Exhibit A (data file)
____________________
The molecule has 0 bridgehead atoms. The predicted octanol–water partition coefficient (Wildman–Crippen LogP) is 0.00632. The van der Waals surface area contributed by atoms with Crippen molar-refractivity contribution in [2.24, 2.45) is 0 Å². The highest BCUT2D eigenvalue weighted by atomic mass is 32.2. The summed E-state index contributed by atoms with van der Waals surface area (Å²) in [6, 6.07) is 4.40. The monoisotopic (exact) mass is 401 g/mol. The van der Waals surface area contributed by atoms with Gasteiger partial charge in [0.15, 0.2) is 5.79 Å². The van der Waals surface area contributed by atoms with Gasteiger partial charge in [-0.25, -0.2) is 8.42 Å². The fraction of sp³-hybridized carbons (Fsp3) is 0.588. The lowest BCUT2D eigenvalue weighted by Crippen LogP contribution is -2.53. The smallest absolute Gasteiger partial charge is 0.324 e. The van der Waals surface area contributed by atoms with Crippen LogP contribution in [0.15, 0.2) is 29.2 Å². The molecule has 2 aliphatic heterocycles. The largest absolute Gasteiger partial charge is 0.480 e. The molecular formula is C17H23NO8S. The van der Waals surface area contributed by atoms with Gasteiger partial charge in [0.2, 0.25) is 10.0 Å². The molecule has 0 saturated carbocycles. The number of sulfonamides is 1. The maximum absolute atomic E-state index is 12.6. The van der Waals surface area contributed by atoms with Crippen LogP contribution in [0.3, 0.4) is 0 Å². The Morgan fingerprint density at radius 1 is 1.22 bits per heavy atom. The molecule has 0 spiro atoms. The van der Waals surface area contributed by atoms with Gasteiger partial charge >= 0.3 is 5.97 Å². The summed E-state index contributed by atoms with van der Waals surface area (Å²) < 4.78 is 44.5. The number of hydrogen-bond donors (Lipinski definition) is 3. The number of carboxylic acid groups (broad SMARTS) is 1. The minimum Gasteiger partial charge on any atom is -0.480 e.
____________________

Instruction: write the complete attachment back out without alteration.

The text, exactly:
The molecule has 0 bridgehead atoms. The predicted octanol–water partition coefficient (Wildman–Crippen LogP) is 0.00632. The van der Waals surface area contributed by atoms with Crippen molar-refractivity contribution in [2.24, 2.45) is 0 Å². The highest BCUT2D eigenvalue weighted by atomic mass is 32.2. The summed E-state index contributed by atoms with van der Waals surface area (Å²) in [6, 6.07) is 4.40. The monoisotopic (exact) mass is 401 g/mol. The van der Waals surface area contributed by atoms with Gasteiger partial charge in [0.15, 0.2) is 5.79 Å². The van der Waals surface area contributed by atoms with Gasteiger partial charge in [-0.25, -0.2) is 8.42 Å². The fraction of sp³-hybridized carbons (Fsp3) is 0.588. The lowest BCUT2D eigenvalue weighted by Crippen LogP contribution is -2.53. The smallest absolute Gasteiger partial charge is 0.324 e. The van der Waals surface area contributed by atoms with Crippen LogP contribution in [0.15, 0.2) is 29.2 Å². The molecule has 2 aliphatic heterocycles. The largest absolute Gasteiger partial charge is 0.480 e. The molecular formula is C17H23NO8S. The van der Waals surface area contributed by atoms with Gasteiger partial charge in [0.2, 0.25) is 10.0 Å². The molecule has 0 saturated carbocycles. The number of sulfonamides is 1. The maximum absolute atomic E-state index is 12.6. The van der Waals surface area contributed by atoms with Crippen LogP contribution in [0.3, 0.4) is 0 Å². The Morgan fingerprint density at radius 1 is 1.22 bits per heavy atom. The molecule has 0 spiro atoms. The van der Waals surface area contributed by atoms with Gasteiger partial charge >= 0.3 is 5.97 Å². The summed E-state index contributed by atoms with van der Waals surface area (Å²) < 4.78 is 44.5. The number of hydrogen-bond donors (Lipinski definition) is 3. The number of carboxylic acid groups (broad SMARTS) is 1. The minimum Gasteiger partial charge on any atom is -0.480 e.